The US government is set to cut the final thread of its oversight of the internet, yielding a largely symbolic but nevertheless significant role over the online address system.
Barring any last-minute glitches, the transition will occur at midnight Friday (0400 GMT Saturday), when the US contract expires for the Internet Corporation for Assigned Names and Numbers, which manages the internet’s so-called “root zone.”
When the agreement with the US Commerce Department runs out, ICANN will become a self-regulating non-profit international entity managing the Internet Assigned Numbers Authority, the system for online “domains” such as .com.
US and ICANN officials say the change is part of a longstanding plan to “privatize” those functions, but some critics complain about a “giveaway” that could threaten the internet’s integrity.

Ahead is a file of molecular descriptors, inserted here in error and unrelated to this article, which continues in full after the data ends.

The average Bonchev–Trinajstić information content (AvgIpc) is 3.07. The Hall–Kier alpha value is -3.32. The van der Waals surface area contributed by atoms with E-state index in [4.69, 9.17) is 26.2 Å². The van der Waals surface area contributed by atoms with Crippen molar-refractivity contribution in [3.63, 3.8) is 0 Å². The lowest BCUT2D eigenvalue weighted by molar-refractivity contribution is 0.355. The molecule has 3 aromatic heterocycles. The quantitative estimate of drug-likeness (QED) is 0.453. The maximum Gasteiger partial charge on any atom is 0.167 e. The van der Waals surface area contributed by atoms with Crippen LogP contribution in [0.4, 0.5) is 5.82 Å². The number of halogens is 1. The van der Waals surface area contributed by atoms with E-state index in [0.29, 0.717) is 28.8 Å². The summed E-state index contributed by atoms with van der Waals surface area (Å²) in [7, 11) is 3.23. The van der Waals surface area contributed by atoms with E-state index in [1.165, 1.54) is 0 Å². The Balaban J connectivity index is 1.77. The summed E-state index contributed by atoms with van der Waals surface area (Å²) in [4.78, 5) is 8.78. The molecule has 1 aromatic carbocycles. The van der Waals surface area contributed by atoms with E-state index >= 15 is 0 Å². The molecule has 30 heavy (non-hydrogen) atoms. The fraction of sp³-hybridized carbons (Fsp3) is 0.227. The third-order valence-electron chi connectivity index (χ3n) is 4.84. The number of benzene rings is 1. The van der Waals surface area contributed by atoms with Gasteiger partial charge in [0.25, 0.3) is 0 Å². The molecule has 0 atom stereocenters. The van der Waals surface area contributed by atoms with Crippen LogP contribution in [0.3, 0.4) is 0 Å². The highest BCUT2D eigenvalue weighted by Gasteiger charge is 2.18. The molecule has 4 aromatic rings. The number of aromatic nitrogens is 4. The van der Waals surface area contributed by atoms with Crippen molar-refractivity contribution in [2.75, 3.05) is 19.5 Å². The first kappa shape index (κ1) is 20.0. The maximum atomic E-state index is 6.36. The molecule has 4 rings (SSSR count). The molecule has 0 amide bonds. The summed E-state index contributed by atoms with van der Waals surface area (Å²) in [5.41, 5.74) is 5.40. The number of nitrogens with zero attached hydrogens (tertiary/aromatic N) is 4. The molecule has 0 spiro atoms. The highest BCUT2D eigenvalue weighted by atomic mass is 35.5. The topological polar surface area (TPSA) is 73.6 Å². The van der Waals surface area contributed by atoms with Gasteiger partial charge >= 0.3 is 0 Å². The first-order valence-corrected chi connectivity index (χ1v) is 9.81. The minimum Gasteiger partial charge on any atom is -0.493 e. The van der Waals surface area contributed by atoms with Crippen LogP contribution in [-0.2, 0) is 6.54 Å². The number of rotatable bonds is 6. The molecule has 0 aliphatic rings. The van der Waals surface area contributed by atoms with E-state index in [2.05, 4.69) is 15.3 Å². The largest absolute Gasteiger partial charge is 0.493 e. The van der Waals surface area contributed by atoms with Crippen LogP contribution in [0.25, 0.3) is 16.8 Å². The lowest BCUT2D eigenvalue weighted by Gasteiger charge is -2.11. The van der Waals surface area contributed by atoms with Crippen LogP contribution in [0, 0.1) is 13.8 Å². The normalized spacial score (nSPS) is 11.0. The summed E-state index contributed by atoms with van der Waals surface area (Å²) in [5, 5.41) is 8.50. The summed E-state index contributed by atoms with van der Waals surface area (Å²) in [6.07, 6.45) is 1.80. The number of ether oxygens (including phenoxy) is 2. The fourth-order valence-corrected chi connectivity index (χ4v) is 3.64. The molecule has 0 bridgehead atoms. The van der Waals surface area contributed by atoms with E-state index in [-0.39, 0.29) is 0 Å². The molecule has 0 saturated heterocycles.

Christopher Mondini, ICANN’s vice president for global business engagement, said the change will have no impact on day-to-day internet use, and will assure the global community that the system is free from government regulation and interference.
“This is a new kind of governance model,” he told AFP.
The system will be managed through a “multistakeholder” model in which engineers, businesses, non-government groups and government bodies serve as checks against any single entity.
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